Princeton Reverb - Choosing a Grounding Scheme

Discussion in 'Shock Brother's DIY Amps' started by Lemon, Jun 19, 2021.

  1. Lemon

    Lemon TDPRI Member

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    Hi everyone,

    I'm starting my first tube amp build - a Mojotone kit Princeton Reverb, and would like to decide on a grounding scheme before populating the chassis.

    I've already drilled a hole for the bias pot, next to the bias board, and will also drill a hole for a dedicated safety ground / earth bond - probably for an M4 or M5 size bolt. Preamp ground bus will terminate at the input jack.

    What I'm not really sure about is which way to go regarding the other ground points - the CT, 6v6s 8 pins, bias board, bias resistor, can cap, etc. as there are multiple options.

    Are some of them objectively better than the others or is it simply a matter of preference? What are some considerations to be aware of?

    This is the Mojotone version: [​IMG]
    Pins 8 are grounded to the sockets' fastening bolts, 6.3V CT connects to the bias board, the rest to the can cap's bolts.


    Next is StewMac's approach: [​IMG]
    Safety ground is connected to one PT bolt, everything else to a second one.




    RobRob's version:


    [​IMG]



    and some more options involving the bias pot, based on RobRob's layout:


    V1[​IMG]

    V2[​IMG]

    V3[​IMG]



    I realize that I might be over complicating things here and that all options will probably work, but as a complete newbie, there are things that I know, things that I know that I don't know, and most importantly (or dangerously) - things that I don't even know that I don't know, so it would be foolish of me not to consult.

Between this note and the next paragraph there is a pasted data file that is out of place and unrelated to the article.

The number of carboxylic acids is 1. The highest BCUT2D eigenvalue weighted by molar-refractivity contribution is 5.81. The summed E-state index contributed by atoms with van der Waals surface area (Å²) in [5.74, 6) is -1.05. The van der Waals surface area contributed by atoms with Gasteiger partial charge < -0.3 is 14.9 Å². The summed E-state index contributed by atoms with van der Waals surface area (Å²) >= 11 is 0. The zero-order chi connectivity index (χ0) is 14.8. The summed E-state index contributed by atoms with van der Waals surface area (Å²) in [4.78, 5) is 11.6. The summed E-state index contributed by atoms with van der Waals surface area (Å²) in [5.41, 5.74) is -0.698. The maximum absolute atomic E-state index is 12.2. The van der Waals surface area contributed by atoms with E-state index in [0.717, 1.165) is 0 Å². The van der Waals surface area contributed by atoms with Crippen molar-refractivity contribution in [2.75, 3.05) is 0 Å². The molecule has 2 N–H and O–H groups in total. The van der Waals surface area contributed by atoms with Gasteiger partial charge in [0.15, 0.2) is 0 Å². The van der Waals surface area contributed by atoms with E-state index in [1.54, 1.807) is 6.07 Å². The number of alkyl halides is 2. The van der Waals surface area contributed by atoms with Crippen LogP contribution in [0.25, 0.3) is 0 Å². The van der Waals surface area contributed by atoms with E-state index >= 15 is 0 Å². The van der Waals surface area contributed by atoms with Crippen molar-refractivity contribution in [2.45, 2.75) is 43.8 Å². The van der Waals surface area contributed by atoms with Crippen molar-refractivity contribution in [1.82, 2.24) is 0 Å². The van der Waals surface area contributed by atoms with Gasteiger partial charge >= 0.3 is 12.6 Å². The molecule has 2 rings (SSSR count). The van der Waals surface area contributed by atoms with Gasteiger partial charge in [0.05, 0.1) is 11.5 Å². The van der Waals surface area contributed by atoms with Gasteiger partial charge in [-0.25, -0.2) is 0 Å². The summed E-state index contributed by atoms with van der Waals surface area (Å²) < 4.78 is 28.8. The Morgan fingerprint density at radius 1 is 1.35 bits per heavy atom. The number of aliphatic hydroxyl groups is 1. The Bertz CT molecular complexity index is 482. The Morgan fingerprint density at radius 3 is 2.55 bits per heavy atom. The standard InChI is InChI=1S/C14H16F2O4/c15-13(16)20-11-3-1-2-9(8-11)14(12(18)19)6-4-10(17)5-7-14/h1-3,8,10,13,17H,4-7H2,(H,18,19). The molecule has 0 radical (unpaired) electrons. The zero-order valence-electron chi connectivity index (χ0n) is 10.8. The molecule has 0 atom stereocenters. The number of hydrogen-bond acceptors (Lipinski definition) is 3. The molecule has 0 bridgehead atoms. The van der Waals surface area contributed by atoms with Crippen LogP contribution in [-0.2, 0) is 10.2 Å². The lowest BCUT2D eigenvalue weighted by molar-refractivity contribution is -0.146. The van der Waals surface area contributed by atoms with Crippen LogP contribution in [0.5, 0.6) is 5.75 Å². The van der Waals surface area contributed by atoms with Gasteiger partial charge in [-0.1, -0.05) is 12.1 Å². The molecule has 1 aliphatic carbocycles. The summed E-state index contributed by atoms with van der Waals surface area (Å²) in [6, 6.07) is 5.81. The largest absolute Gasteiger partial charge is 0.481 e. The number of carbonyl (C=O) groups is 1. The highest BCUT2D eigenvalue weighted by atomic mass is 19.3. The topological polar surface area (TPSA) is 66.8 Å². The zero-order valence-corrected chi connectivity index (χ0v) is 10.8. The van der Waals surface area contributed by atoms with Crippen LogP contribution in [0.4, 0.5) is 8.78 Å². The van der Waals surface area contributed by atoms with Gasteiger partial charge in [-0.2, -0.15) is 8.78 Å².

Any comment is appreciated.
     
  2. 2L man

    2L man Tele-Holic

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    I recommend you don't solder anything to potentiometer cases!!! They operate as a Shield and pot case get electrical connection with shassis when it is screwed to chassis which electrical role is Shield as well so it is not good practise to make any current flow thru chassis of potentiometer cases.

    If your board is not designed for solid ground bus I recommend a Star grounding. There B+ and B1 has one wire to Power Supply filter capacitor which supply OPT and power tube Screens and its because Anode and Screen current flow thru Cathode(s) and 1 ohm bias measure resistors where ground wire starts.

    For B2, B3, B4, B5...etc. can be consideress as "sub power supplys" and on Star grounding each has own ground wires to PS electrolyt and this wire leaves from each stage filter capacitor negative where all stage current is first collected.

    Ground is brought to Earth potential connecting input stage ground to chassis using non insulated steel jack or using a screw mounted lun next to input. This is best place to null potential error because amp input is most sensitive stage.

    Amp is made electrically safe connecting Mains cable Earth wire next to its enter to Chassis but this earth wire nulls potential to Earth as well
     
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  3. King Fan

    King Fan Poster Extraordinaire Ad Free Member

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    You’re right: This amp is complex enough; don’t complicate the simple stuff. Where's my standard text block? “I like Mojo kits a lot, but when Mojo or StewMac differ from Rob's layout, go with Rob.” Rob’s ground scheme is just better at every point including the household safety ground. And it’s also much easier.

    2L man is right about the pots; a big reason I go with Rob. He and I sometimes differ on the need for complex grounds; I know I'd have found star grounding confusing back when I built my PR. But luckily, on a Mojo kit I think you can easily run a bus bar or wire where Rob shows his ground bus. There are enough ground connections that a bus bar (or stripped Romex core, or stripped 18ga solid wire) can basically float right in front of the board. My Rob-style bus actually floats solidly in space, but closer to the board would work well too.